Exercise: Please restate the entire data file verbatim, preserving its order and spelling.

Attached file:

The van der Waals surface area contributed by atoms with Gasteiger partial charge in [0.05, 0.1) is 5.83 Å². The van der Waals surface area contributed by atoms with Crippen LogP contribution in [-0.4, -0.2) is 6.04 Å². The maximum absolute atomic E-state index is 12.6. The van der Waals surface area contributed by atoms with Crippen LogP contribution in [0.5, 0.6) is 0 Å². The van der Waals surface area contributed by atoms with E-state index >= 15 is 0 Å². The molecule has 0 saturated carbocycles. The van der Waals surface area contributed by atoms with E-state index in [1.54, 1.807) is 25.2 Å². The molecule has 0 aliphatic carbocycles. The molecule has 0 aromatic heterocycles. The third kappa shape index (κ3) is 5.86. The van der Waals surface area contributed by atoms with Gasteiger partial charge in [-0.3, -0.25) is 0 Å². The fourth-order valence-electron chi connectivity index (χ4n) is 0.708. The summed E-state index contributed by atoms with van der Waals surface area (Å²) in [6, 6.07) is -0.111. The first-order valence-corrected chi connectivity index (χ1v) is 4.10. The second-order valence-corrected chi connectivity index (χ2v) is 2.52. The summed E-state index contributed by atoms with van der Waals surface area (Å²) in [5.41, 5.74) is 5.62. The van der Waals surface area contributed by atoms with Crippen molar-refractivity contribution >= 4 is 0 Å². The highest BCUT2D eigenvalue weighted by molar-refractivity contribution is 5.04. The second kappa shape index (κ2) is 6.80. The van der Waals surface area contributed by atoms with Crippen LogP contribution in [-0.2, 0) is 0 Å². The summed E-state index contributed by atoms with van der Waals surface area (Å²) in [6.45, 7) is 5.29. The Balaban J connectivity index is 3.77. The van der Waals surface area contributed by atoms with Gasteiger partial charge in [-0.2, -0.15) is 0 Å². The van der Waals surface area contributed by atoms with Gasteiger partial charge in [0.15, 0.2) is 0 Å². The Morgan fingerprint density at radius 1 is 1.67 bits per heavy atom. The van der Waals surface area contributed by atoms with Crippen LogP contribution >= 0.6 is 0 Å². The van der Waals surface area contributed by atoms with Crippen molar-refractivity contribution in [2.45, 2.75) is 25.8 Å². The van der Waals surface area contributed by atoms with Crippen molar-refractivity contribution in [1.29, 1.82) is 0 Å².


The van der Waals surface area contributed by atoms with Gasteiger partial charge in [0.05, 0.1) is 5.83 Å². The van der Waals surface area contributed by atoms with Crippen LogP contribution in [-0.4, -0.2) is 6.04 Å². The maximum absolute atomic E-state index is 12.6. The van der Waals surface area contributed by atoms with Crippen LogP contribution in [0.5, 0.6) is 0 Å². The van der Waals surface area contributed by atoms with E-state index >= 15 is 0 Å². The molecule has 0 saturated carbocycles. The van der Waals surface area contributed by atoms with E-state index in [1.54, 1.807) is 25.2 Å². The molecule has 0 aliphatic carbocycles. The molecule has 0 aromatic heterocycles. The third kappa shape index (κ3) is 5.86. The van der Waals surface area contributed by atoms with Gasteiger partial charge in [-0.3, -0.25) is 0 Å². The fourth-order valence-electron chi connectivity index (χ4n) is 0.708. The summed E-state index contributed by atoms with van der Waals surface area (Å²) in [6, 6.07) is -0.111. The first-order valence-corrected chi connectivity index (χ1v) is 4.10. The second-order valence-corrected chi connectivity index (χ2v) is 2.52. The summed E-state index contributed by atoms with van der Waals surface area (Å²) in [5.41, 5.74) is 5.62. The van der Waals surface area contributed by atoms with Crippen molar-refractivity contribution >= 4 is 0 Å². The highest BCUT2D eigenvalue weighted by molar-refractivity contribution is 5.04. The second kappa shape index (κ2) is 6.80. The van der Waals surface area contributed by atoms with Crippen LogP contribution in [-0.2, 0) is 0 Å². The summed E-state index contributed by atoms with van der Waals surface area (Å²) in [6.45, 7) is 5.29. The Balaban J connectivity index is 3.77. The van der Waals surface area contributed by atoms with Gasteiger partial charge in [-0.2, -0.15) is 0 Å². The van der Waals surface area contributed by atoms with Gasteiger partial charge in [0.15, 0.2) is 0 Å². The Morgan fingerprint density at radius 1 is 1.67 bits per heavy atom. The van der Waals surface area contributed by atoms with Crippen LogP contribution >= 0.6 is 0 Å². The van der Waals surface area contributed by atoms with Crippen molar-refractivity contribution in [2.45, 2.75) is 25.8 Å². The van der Waals surface area contributed by atoms with Crippen molar-refractivity contribution in [1.29, 1.82) is 0 Å².